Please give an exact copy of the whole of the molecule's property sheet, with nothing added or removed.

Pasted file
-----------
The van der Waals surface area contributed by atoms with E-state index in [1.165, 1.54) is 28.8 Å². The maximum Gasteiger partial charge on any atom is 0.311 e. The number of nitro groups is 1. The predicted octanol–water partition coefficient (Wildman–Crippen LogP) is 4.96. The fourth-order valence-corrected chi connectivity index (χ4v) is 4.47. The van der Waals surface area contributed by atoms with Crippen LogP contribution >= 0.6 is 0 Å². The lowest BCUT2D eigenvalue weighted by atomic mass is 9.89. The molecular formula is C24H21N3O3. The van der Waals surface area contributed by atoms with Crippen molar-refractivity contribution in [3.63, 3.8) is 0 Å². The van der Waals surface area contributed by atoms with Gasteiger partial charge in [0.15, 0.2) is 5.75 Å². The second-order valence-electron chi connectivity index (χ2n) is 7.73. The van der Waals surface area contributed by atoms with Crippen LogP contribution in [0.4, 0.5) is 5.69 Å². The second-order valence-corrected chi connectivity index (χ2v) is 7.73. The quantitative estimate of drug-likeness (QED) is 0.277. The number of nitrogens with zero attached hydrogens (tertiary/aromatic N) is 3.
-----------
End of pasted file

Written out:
The van der Waals surface area contributed by atoms with E-state index in [1.165, 1.54) is 28.8 Å². The maximum Gasteiger partial charge on any atom is 0.311 e. The number of nitro groups is 1. The predicted octanol–water partition coefficient (Wildman–Crippen LogP) is 4.96. The fourth-order valence-corrected chi connectivity index (χ4v) is 4.47. The van der Waals surface area contributed by atoms with Crippen LogP contribution >= 0.6 is 0 Å². The lowest BCUT2D eigenvalue weighted by atomic mass is 9.89. The molecular formula is C24H21N3O3. The van der Waals surface area contributed by atoms with Crippen molar-refractivity contribution in [3.63, 3.8) is 0 Å². The van der Waals surface area contributed by atoms with Gasteiger partial charge in [0.15, 0.2) is 5.75 Å². The second-order valence-electron chi connectivity index (χ2n) is 7.73. The van der Waals surface area contributed by atoms with Crippen LogP contribution in [0.4, 0.5) is 5.69 Å². The second-order valence-corrected chi connectivity index (χ2v) is 7.73. The quantitative estimate of drug-likeness (QED) is 0.277. The number of nitrogens with zero attached hydrogens (tertiary/aromatic N) is 3.